Nerves of steel - Anderson says steady hands required for top cop job
Major General Antony Anderson has listed the ability to keep calm and focused as two essential qualities that have helped him to execute his job as the country's commissioner of police.
Anderson, who was appointed chief constable of the Jamaica Constabulary Force (JCF) in March, 2018, said that as a leader one has to "step in and create certainty when there is uncertainty". The commissioner, who has also served as head of the Jamaica Defence Force, told THE STAR that a critical aspect of handling the portfolio is having the ability to "clear the noise and [to] focus on what is important ... and respond accordingly".
"When people's emotions are up, you have to be steady, you have to calm people down. You have to draw a low gear and climb the hill and make sure everything goes as they should under the most difficult of circumstances," Anderson said.
Jamaica last year recorded 1,498 murders, which is a two per cent increase when compared with the 1,474 committed in 2021. Last January, Mark Golding, president of the People's National Party, called for Anderson to resign if he didn't get crime under control within the next 60 days. At the time Jamaica had amassed more than 100 murders in 23 days.
"If the commissioner cannot find another strategic approach to getting the crime problem under control within the next 60 days, I think he must call it a day as well, and allow someone else to take up the mantle," Golding said during a press conference.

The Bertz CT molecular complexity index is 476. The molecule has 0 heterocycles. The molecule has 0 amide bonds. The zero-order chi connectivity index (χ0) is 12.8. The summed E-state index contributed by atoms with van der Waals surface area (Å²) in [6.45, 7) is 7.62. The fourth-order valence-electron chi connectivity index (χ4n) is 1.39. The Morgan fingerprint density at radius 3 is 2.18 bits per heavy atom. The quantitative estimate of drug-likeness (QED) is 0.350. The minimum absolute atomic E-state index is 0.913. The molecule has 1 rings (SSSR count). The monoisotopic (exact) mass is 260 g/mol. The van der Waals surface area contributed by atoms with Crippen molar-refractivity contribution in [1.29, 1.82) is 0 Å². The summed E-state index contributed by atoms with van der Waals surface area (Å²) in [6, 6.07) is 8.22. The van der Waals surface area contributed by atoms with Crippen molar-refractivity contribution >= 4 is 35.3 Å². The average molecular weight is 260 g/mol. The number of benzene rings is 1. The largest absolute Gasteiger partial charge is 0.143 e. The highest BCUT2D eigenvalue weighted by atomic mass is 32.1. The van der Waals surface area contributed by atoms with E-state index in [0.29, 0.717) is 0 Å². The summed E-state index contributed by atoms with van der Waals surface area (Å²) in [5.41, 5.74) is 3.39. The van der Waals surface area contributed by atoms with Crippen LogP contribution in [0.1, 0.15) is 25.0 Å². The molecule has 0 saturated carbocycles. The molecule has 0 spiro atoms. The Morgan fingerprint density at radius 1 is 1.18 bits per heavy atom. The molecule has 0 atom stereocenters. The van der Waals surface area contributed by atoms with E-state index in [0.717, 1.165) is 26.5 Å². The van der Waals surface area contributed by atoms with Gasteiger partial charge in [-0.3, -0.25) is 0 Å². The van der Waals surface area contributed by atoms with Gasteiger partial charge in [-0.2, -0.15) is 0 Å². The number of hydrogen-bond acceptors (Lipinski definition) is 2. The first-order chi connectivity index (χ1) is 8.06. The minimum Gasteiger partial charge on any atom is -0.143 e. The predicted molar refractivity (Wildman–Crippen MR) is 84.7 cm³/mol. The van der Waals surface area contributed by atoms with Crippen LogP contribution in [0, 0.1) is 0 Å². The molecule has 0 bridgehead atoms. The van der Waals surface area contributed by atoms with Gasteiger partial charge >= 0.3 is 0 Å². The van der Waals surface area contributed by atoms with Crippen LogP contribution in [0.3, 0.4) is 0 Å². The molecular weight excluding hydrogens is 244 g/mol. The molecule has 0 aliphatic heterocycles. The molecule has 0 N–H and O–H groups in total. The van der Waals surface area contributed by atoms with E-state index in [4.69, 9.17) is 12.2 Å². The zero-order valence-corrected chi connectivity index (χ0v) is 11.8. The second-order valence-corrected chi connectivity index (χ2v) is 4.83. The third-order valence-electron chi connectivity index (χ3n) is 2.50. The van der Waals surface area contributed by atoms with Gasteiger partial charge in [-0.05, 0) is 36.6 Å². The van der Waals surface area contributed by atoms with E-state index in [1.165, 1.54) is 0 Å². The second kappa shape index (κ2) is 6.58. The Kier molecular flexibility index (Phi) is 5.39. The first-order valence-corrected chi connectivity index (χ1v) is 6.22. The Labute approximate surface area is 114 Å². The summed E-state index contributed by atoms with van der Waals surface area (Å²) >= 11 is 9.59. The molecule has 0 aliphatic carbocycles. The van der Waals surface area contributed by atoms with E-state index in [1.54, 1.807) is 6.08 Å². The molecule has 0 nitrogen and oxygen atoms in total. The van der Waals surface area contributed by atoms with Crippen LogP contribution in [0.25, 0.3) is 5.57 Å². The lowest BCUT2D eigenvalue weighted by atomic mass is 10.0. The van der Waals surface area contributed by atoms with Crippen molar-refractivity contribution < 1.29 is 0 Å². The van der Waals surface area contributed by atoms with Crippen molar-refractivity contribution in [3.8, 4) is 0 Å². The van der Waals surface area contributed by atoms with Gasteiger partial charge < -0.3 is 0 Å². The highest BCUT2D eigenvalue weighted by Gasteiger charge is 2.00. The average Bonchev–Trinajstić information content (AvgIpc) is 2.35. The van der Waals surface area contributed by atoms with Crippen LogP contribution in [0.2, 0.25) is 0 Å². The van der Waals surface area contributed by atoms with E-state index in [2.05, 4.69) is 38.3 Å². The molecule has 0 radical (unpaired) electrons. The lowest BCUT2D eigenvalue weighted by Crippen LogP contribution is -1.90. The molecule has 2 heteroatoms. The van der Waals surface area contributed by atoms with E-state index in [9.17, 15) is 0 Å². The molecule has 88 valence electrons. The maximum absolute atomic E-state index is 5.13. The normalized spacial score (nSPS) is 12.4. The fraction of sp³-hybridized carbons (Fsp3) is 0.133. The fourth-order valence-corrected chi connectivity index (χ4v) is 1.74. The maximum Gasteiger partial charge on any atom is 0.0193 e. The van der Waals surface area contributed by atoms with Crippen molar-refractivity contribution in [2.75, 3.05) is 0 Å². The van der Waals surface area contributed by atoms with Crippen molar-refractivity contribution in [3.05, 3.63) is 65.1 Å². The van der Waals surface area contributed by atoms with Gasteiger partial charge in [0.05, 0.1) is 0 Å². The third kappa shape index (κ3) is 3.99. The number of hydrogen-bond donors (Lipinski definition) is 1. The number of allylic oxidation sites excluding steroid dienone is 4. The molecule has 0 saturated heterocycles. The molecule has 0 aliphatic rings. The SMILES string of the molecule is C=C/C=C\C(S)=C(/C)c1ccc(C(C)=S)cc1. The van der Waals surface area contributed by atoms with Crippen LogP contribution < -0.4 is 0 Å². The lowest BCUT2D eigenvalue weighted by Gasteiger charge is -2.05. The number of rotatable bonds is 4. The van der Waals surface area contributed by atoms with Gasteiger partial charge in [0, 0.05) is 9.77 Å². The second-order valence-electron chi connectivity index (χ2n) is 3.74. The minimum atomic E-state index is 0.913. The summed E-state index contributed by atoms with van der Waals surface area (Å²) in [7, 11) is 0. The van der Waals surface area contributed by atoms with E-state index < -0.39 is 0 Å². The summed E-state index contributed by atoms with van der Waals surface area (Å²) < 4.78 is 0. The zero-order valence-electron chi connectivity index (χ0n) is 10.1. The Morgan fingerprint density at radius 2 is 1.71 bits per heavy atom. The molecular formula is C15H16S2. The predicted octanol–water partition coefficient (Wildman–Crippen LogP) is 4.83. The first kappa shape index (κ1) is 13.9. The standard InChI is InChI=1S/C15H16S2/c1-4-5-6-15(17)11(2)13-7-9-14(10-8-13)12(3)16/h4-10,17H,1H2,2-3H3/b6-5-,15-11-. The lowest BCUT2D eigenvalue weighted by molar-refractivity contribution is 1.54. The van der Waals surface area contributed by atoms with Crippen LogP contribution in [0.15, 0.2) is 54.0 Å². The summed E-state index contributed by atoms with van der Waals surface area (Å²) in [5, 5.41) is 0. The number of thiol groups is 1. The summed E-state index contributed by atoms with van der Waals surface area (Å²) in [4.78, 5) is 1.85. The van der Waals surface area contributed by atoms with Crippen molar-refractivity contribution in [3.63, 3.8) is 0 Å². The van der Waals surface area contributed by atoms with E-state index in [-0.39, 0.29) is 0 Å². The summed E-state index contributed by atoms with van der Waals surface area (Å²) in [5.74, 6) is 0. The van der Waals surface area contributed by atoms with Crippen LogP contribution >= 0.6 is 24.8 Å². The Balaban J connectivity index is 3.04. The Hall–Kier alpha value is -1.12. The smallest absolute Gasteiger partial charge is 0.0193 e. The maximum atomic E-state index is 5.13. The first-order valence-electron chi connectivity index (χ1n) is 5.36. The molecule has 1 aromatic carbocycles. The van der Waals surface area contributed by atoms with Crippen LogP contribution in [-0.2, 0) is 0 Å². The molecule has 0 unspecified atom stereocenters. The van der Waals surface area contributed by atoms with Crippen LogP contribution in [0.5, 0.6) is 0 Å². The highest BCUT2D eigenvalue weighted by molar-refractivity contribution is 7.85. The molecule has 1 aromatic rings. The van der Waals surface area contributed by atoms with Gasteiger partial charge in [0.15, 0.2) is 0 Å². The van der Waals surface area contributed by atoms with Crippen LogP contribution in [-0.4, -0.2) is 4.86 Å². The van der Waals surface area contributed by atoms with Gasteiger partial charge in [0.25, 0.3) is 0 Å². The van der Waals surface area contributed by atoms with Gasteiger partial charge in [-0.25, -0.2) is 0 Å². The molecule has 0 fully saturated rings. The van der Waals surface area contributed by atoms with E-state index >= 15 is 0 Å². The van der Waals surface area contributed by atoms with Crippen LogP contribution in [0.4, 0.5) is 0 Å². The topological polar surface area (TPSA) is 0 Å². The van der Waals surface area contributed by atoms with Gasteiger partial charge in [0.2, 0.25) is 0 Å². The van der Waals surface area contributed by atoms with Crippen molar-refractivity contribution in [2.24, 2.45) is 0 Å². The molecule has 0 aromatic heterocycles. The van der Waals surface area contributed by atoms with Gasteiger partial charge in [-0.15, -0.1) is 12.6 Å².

Yesterday, Anderson told fellow cops who gathered on the lawn of the police commissioner's office in St Andrew for the force's annual devotional exercise that "it is going to be a good year" for policing in Jamaica. He urged the men and women under his command to adopt a similarly positive approach.
"At the beginning of the year, at the change from one year into the other, as fireworks go up, we have this sense of optimism about what the new year can bring. It is important that we hold this sense of optimism as we go through the year, because quite often as the fireworks die the optimism dies with it. I suggest to you this morning that that is actually a choice that we make," Anderson said.
Anderson maintained that the "force is in a good place and only getting better" as he encouraged his officers to continue to work hard.